And somerthing similar here: http://ci-clientservices.com/clientdev/bikeboxhire/
The bike box menu/header area is very messy, it’s unlikely to ever see the light of day (it’s one of my businesses), but you get the idea I’m on about.
Thanks, Steve. I like what you did, especially with the Mail Shot Monkey site. But, in this case, the client really wants the logo and call to actions above the navigation, and for it to stay there (albeit smaller) after scrolling.
Something more like this site - where the header is significantly shorter after scrolling…
The menu on that site would be dead easy to replicate, just use two different menus, styled accordingly. Allow one to scroll off the page as normal, put the other in a chroma set to slide down triggered by a marker, with the marker below the menu that scrolls up.
I use a different menus below the breakpoint (opposed to a mobile version of the full width one) on a lot of site, as that way you get much better control over the mobile version. That Mailshot Monkey site uses a different menu above and below the breakpoint. If I used the desktop version for the mobile version, the links that on desktop are drop downs on mobile would require a click to see them. Most mobile menus handle drop downs this way, but it’s daft, as on mobile you’ve loads of space for lots more items.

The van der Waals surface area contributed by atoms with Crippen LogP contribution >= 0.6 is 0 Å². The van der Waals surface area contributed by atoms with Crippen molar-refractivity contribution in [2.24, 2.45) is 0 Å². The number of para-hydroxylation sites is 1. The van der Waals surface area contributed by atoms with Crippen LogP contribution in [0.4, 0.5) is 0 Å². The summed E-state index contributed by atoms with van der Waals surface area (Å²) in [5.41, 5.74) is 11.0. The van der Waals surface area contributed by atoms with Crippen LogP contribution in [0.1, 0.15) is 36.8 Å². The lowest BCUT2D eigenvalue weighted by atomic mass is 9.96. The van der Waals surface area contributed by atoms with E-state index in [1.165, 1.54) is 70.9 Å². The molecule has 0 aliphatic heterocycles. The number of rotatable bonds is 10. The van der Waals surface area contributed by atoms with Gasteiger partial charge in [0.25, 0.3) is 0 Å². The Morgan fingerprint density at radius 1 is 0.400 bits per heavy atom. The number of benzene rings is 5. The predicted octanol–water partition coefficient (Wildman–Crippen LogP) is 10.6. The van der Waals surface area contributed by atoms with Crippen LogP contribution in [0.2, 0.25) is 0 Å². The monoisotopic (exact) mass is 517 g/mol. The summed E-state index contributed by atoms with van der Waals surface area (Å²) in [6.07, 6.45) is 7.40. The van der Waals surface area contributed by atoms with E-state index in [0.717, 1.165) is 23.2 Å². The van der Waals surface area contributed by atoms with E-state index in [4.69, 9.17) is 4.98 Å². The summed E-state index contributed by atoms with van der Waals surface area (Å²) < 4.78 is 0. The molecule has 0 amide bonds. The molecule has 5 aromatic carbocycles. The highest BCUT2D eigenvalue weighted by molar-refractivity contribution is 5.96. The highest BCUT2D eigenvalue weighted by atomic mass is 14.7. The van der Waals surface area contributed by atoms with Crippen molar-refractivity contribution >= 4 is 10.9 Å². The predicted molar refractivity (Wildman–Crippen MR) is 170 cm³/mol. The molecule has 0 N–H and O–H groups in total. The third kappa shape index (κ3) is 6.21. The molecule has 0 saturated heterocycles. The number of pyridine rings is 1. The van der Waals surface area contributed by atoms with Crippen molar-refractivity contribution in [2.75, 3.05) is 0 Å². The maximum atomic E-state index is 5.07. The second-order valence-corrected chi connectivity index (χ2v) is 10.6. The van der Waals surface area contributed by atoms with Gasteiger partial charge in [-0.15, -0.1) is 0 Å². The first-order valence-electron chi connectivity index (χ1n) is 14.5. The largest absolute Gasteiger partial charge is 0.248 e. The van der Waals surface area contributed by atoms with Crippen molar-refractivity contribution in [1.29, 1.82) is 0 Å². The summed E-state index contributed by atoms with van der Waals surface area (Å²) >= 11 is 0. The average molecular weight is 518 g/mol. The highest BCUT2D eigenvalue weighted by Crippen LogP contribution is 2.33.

Point in case: That UChicago website you linked to has a mess for a mobile menu. Some items are duplicated from the top of the homepage in mobile view, and as you click into the mobile menu, there is no way to back a level.
I reckon most people who make mobile menus totally fail to consider the situations they’re used in. They test them sitting at their desk with both hands available, but fail to realise a large portion of the user base will be using them on the move, perhaps one handed, in a rush, in less than ideal environments.
IMO 90% of menus are poorly thought out in general, and almost all menus available off the shelf for RW are the same. The menu is the single most important aspect of any website, yet it’s about the most overlooked element on most RW sites.
Just my opinion.
Sorry, that got a bit ranty!
I do the same re mobile/desktop menus.
I use the visibility stack to contain the setup I want on desktop and a different setup for mobile.